Marla the Virgin: I don't want to have anything to do with you or your perverted friends. (Elaine moves to comfort her) Ooohh, get away from me! You're horrible. Horrible! All of you!
It's striking that sex with another person doesn't seem to be against the rules of the contest, but no one even mentions this option. (Jerry is, conveniently for the plot, dating the not-open-for-business Marla.) Ex-lovers Jerry and Elaine have meaningless sex 14 episodes later — in "The Mango," where Jerry just wants to prove he's capable of giving Elaine an orgasm — but they don't help each other out here.
If Friends or How I Met Your Mother used this storyline, it would lead to greater intimacy among its characters. It's easy to imagine all the characters sleeping in the same room to guard against cheating, then sharing secrets in the dark. (Bottle episode!) The Seinfeld characters instead go with the "honor system," ostensibly because they all trust each other but more likely because they just don't want to get too close. This is, after, all, the "no hugs" sitcom, and Seinfeld and series co-creator Larry David aren't out to reassure us that we'll all get by with a little stroke from our friends.
David won an Emmy for writing this episode (directed by Tom Cherones), and he avoids the word "masturbate," or any well-known synonym. "Master of My Domain" becomes the code phrase for self-denial, with "Queen of the Castle" added by Elaine. "Fortress of Solitude" is never mentioned, despite Jerry's fondness for Superman allusions — maybe because it applies to his entire life.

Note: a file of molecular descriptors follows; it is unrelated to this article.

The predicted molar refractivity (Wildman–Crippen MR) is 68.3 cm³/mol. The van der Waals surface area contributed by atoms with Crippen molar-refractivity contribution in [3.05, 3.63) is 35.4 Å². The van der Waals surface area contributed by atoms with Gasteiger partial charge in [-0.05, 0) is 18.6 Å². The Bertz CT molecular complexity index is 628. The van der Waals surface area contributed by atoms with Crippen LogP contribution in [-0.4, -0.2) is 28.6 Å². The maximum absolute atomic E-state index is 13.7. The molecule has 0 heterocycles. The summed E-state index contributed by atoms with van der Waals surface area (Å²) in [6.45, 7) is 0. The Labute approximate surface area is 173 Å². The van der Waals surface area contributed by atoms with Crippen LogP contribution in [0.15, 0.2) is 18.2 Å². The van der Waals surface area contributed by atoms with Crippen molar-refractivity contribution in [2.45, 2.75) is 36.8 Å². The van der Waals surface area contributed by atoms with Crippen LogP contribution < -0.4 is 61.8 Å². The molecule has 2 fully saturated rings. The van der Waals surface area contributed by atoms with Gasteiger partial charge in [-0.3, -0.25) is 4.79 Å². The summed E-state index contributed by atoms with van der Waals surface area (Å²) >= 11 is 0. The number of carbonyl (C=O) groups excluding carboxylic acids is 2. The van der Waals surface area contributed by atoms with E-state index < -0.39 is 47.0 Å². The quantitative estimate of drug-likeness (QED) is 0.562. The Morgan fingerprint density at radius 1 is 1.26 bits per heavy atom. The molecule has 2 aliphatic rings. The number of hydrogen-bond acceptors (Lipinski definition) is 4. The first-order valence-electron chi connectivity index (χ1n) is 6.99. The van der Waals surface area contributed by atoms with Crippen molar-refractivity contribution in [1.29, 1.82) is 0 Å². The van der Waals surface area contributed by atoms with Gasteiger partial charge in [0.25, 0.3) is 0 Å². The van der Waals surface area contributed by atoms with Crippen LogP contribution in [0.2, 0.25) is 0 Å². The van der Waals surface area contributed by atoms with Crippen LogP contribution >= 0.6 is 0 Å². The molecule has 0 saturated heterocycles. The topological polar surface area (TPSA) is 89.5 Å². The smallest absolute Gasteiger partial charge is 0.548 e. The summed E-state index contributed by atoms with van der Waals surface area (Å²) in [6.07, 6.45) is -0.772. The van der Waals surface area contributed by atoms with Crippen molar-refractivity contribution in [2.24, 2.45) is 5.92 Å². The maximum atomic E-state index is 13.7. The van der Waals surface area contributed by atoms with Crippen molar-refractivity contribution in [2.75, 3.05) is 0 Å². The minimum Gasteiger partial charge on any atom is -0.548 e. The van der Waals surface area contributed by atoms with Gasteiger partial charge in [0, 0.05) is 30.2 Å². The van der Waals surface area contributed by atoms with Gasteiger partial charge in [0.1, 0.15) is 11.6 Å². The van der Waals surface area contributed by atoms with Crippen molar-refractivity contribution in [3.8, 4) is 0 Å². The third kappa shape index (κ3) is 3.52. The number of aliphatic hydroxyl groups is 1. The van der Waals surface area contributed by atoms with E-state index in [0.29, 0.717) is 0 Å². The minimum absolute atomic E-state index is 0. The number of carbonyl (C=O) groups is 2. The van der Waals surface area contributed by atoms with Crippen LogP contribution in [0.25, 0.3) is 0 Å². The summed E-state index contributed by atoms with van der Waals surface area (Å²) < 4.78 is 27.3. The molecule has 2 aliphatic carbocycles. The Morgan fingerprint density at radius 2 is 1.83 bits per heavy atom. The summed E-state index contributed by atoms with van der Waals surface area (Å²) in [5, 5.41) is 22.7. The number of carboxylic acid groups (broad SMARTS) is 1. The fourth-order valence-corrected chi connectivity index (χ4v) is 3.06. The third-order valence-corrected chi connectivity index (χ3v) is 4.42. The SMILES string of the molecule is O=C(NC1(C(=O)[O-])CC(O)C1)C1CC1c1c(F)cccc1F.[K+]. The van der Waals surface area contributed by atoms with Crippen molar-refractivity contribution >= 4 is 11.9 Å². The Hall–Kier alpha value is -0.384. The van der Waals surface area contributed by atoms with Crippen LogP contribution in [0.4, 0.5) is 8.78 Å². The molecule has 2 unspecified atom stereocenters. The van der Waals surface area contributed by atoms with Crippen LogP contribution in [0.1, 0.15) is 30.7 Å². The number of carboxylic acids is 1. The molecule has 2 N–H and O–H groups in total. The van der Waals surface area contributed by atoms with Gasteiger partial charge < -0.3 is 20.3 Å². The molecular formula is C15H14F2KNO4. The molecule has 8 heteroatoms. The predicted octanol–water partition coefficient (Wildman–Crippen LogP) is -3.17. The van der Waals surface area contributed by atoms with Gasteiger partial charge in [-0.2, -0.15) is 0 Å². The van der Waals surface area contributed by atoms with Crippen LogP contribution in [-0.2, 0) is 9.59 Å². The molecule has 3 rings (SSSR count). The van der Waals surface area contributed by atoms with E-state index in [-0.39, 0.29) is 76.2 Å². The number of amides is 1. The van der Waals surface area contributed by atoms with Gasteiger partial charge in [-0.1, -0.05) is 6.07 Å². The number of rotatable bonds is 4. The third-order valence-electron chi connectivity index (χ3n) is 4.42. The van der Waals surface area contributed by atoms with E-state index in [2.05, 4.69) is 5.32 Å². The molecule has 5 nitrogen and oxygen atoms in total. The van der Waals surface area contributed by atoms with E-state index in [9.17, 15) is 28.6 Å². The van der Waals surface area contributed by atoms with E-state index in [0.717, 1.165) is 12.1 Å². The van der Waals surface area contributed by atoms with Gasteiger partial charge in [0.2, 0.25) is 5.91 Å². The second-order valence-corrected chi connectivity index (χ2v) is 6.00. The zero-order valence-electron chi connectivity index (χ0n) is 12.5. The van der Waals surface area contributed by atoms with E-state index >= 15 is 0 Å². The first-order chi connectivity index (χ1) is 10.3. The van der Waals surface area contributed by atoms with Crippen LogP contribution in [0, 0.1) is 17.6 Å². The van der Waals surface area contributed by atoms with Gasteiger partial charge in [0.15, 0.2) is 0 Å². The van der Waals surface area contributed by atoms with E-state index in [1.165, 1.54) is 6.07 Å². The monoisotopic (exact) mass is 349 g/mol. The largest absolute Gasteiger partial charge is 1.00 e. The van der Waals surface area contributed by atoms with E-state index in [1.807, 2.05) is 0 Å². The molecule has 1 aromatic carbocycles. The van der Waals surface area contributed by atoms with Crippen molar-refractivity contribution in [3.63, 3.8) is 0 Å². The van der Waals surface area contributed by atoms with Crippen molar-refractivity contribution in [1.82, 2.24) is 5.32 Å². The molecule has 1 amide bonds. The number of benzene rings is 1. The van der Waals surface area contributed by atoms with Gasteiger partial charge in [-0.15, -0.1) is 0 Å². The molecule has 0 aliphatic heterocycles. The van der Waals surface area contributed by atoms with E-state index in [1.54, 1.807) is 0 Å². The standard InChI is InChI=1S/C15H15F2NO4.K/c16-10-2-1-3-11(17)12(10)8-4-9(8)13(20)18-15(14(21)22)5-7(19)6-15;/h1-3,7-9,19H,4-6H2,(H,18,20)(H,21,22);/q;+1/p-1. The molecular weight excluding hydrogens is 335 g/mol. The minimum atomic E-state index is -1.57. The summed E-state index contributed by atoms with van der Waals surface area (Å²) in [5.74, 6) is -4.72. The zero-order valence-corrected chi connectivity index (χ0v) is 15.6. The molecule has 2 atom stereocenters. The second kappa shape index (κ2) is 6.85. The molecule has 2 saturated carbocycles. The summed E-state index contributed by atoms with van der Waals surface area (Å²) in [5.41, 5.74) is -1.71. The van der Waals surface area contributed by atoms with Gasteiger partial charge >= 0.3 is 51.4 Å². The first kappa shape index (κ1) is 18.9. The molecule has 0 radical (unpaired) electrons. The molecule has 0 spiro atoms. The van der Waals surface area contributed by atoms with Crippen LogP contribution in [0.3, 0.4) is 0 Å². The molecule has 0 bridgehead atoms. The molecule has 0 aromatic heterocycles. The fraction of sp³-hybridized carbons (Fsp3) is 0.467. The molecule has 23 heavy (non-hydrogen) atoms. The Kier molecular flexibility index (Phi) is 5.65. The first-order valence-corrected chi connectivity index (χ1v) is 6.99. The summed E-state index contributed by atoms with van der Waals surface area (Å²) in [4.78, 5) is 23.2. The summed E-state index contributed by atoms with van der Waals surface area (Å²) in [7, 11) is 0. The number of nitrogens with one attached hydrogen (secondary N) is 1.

Despite the subject matter matching up perfectly to Jerry's anti-social personality, "The Contest" works as a top-notch sitcom episode because it also underscores the differences between the characters. (In contrast, the much-derided series finale was built around a clever idea, but its implausibility was that all four principals acted the same.)
Kramer (Michael Richards) falls quickly, marching back to his apartment after seeing the naked woman through Jerry's window and returning less than a minute later to declare, "I'm out!" The hedonistic Kramer, resident alien of Seinfeld, had to go first, since the shame of having less self-control than the hipster doofus would have been too much for any other character.
It's easier for a woman not to do it than a man, we have to do it, it's part of our lifestyle. It's like shaving.
Elaine: Oh, that is such baloney! I shave my legs.
Kramer: (while eating) Not every day.